'Supersize' Families: The Joy of Having 8-Plus Kids
When Melina Cummings, 37, of Montgomery County, Md., had her first child, she was overwhelmed. Three children later, she decided she was done having babies and gave all the baby stuff away. Today, she's the proud mother of eight -- three boys and five girls -- ages 5 months, 2, 4, 6, 7, 9, 11 and 13.
And when she and her husband take the family out (in their 12-passenger van) they get a lot of attention.
"Sometimes people can't even comment. They just stare," she says. "Others just count, with their finger, out loud, as we pass by."
How does she -- and other moms of eight or more children -- get it all done? It all comes down to organization. And Costco, iCal, date nights at home and laundry-folding parties.
A Team Approach
Elizabeth Foss, 44, who lives in the suburbs of Washington D.C., homeschools most of her nine children, ages 1, 3, 7, 9, 11, 13, 15, 17 and 21, and works from home as a writer and blogger. Her husband travels for work, but staying connected is key to making it all work, she says.
"We text each other all day long and check in frequently by phone," she tells ParentDish. "The strength of this family depends very much upon the strength of our relationship and we both know it and work very hard to respect that."
Michele Rusden, 43, of Philadelphia, a full-time Avon representative and mother of eight, ages 7 to 21, agrees.
"Managing to keep my business thriving and their social lives in order can be a challenge," she says. "But we are able to keep things positive, due to our team efforts, and both my husband and I have a thriving business life, and the children have full lives, too.
Cummings says every year is a learning year.
"You meet the challenges and learn," she says. "It's not a talent, it's a blessing."
"The Calendar is Key"
"iCal is the only way I know where I am and where I'm supposed to be," Foss says.
And Rusden agrees that a calendar is a must-have.
"I have a big calendar where I write everything down -- appointments, dates, reminders, everything," she tells ParentDish.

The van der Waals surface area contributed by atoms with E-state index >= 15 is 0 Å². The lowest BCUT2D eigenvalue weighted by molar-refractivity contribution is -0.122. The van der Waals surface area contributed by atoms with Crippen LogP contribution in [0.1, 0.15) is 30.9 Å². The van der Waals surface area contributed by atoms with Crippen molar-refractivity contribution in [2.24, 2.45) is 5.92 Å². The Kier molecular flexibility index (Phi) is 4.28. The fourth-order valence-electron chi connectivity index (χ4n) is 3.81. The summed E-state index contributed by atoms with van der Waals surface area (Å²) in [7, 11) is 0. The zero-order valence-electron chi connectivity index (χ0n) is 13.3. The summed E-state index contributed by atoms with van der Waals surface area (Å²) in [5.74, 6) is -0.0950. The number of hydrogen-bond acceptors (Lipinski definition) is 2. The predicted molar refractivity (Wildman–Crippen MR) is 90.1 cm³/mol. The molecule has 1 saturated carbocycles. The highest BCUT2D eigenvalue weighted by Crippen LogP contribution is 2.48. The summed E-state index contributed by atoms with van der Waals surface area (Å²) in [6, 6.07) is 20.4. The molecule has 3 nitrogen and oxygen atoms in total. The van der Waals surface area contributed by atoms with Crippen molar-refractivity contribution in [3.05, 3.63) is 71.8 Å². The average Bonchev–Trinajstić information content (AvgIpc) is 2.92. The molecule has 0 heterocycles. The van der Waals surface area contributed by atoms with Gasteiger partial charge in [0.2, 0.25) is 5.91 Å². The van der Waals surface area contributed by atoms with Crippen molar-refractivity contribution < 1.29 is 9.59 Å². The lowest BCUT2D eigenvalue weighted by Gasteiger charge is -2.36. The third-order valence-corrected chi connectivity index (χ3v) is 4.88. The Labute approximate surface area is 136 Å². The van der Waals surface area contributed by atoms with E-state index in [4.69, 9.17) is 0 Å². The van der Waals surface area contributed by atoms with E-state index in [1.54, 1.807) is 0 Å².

Most of the moms we talked to simply don't use baby-sitters. (Do you know a teenager who could handle eight-plus children at once? And just imagine the hourly rate.). So couples make time for a lot of at-home dates, watching movies and eating together.
A Full -- and Clean Enough -- House
When you have so many children, keeping an immaculate house is nearly impossible.
"Keeping the house clean is like shoveling snow in a blizzard," Foss says.
And Gabriella San Severino, 49, of Myerstown, Penn., a mother of nine children ages 6 to 26, says, "I'll never get caught up. And I'm OK with that now."
Topping the list of consuming chores? Laundry.
"Laundry is utterly ridiculous," says Foss, who does four loads a day. Cummings does two a day, and if either woman gets behind, and the piles grow out of control, both call in the troops for some group folding. Cummings puts on a movie and everyone watches and folds, while Foss' sons only get to watch basketball on TV if they fold while doing so.
Foss does most of her food shopping at warehouse stores ("Other people are buying in bulk; I'm doing the weekly grocery run.") Her family goes through 15 dozen eggs a month, while the Cummings family tears through five gallons of milk and five dozen eggs a week and the Rusdens buy five to six loaves of bread a week.
Then all that food has to be cooked. Cummings enjoys cooking, and starts thinking about lunch and dinner as soon as breakfast is over. Foss says she cooks for her family every night, even when she's tempted to just dump cereal in paper bowls and be done with it.
Most of these moms tell ParentDish they always wanted to have lots of kids.
"When we were engaged, we thought it would be fun to have a big family," Foss says. "We also always thought a big family was four kids. But it very much surprises and delights us to be where we are today. The greatest gift we've given our kids is their siblings, and they know it."
Both Cummings and Rusden say as the children get older, they have even more fun with them.
"It used to bother us that we didn't go out," Cummings says. "But now when we go out with the older kids, we have a blast."
Looking back to those first overwhelming days of motherhood, when she would call her husband and ask when he was going to be home from work, Cummings says, "I laugh a little at myself, as I now find that with a few children in the house it seems quiet. I'm blessed to have had the chance to be a mother and share in the joy over the little things only a mother would notice -- eight times over."
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Start by teaching him that it is safe to do so.